"There are many known microbes in the human gut that produce hydrogen and others that use hydrogen. The implications of the study are that if we can alter a person's microflora, the bacterial makeup of their gut, we can put bacteria in there that don't produce hydrogen or put in an extra dose of harmless bacteria that use hydrogen," Maier said. "If we can do that, there will be less hydrogen for H. pylori to use, which will essentially starve this bacteria out and result in less cancer."
On Nov. 11, the University of Georgia College of Agricultural and Environmental Sciences will induct former Georgia Rep. Richard Royal and pioneering Georgia soybean specialist John Woodruff into the Georgia Agricultural Hall of Fame.
The celebration will be part of the college's alumni awards ceremony and banquet at the Classic Center in downtown Athens. The public is invited to attend but tickets are required.
The Georgia Agricultural Hall of Fame was established in 1972 to recognize individuals who made extraordinary contributions to agriculture and agribusiness in Georgia.
"I would like to congratulate the new inductees into the Ag Hall of Fame," said Elliott Marsh, president of the CAES Alumni Association. "The 2016 inductees are outstanding additions and join a group of notable women and men who have helped enhance agriculture in Georgia and throughout the world."
Inductees are nominated by members of the public and selected by the awards committee of the college's alumni association. Those nominated must possess the following characteristics: impeccable character, outstanding leadership, noteworthy contributions to Georgia's agricultural landscape and recognition for achievements in agriculture as well as other areas.
The University of Georgia has created a research institute that will work to help communities rethink, transform and adapt their infrastructure in a time of rapid environmental and social change.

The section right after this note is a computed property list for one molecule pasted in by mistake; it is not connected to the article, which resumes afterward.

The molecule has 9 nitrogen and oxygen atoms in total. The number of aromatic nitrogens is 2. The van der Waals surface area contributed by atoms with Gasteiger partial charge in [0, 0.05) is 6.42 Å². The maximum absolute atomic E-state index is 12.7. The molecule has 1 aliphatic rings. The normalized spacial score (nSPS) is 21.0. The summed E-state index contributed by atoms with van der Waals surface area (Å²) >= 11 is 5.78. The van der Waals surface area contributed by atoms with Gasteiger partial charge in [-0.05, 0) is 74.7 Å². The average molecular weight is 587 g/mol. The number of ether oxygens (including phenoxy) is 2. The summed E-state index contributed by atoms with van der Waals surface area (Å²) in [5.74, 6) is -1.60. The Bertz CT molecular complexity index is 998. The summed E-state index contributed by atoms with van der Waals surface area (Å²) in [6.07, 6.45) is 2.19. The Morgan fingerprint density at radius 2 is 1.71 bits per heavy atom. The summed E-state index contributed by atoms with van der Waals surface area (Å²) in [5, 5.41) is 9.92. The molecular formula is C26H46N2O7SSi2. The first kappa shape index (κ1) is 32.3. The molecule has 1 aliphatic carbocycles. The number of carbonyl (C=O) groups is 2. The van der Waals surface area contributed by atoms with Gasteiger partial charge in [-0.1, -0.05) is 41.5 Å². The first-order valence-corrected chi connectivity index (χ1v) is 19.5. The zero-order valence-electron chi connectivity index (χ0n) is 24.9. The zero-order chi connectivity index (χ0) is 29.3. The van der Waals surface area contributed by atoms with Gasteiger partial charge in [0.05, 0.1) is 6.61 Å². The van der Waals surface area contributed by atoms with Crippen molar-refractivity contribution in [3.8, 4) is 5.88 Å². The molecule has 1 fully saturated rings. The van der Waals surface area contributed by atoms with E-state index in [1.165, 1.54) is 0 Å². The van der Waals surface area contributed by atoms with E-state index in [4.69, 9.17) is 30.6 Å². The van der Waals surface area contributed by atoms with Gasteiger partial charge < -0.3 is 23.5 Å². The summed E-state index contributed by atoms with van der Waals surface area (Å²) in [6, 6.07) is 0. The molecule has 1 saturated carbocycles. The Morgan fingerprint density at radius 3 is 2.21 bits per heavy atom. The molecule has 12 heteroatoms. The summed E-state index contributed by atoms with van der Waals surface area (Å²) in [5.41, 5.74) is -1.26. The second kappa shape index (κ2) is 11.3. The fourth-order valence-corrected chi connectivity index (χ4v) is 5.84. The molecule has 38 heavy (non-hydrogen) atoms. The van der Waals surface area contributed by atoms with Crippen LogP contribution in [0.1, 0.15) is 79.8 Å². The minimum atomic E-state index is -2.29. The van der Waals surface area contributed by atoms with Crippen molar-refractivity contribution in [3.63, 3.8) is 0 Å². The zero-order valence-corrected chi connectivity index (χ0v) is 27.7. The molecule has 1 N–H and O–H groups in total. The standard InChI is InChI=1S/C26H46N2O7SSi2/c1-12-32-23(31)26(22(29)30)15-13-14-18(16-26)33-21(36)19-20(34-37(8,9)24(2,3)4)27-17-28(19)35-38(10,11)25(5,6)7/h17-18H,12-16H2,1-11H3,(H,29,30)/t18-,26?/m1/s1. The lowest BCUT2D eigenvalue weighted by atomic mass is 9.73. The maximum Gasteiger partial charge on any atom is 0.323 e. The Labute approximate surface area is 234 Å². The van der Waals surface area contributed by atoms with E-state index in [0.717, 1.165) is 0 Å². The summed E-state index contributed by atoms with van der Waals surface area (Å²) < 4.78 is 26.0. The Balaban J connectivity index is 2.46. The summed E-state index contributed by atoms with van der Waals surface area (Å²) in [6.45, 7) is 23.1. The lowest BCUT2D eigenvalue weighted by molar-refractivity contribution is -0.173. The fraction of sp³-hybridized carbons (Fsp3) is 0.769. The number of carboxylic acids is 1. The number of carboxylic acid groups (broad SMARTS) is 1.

The Institute for Resilient Infrastructure Systems will be administered by the College of Engineering and will include faculty members from more than nine academic units across campus. Faculty in the new institute will explore ways to strengthen traditional "gray" infrastructure systems-such as water and sewage treatment, urban drainage, energy and transportation- and to integrate them with "green" and "blue" infrastructure-green spaces, bodies of water, and ecosystems that perform vital functions such as buffering storms and cleansing water and air.
"The institute will be nationally unique in that it unites engineering with ecology, environmental design and planning, atmospheric science, law and policy, public health, and other disciplines to effectively combine green and gray infrastructure solutions for resilience to weather and climate-related extremes," said Brian Bledsoe, the UGA Athletic Association Professor in Resilient Infrastructure and the institute's inaugural director. "By bringing together UGA's diverse strengths we hope to produce integrative research that can be used by communities, businesses and governments to mitigate risks through improved decision-making and infrastructure design at a variety of scales."
Graduate students in the University of Georgia School of Social Work who face financial challenges while earning a degree are receiving help, thanks to the re-establishment of a federally funded scholarship program.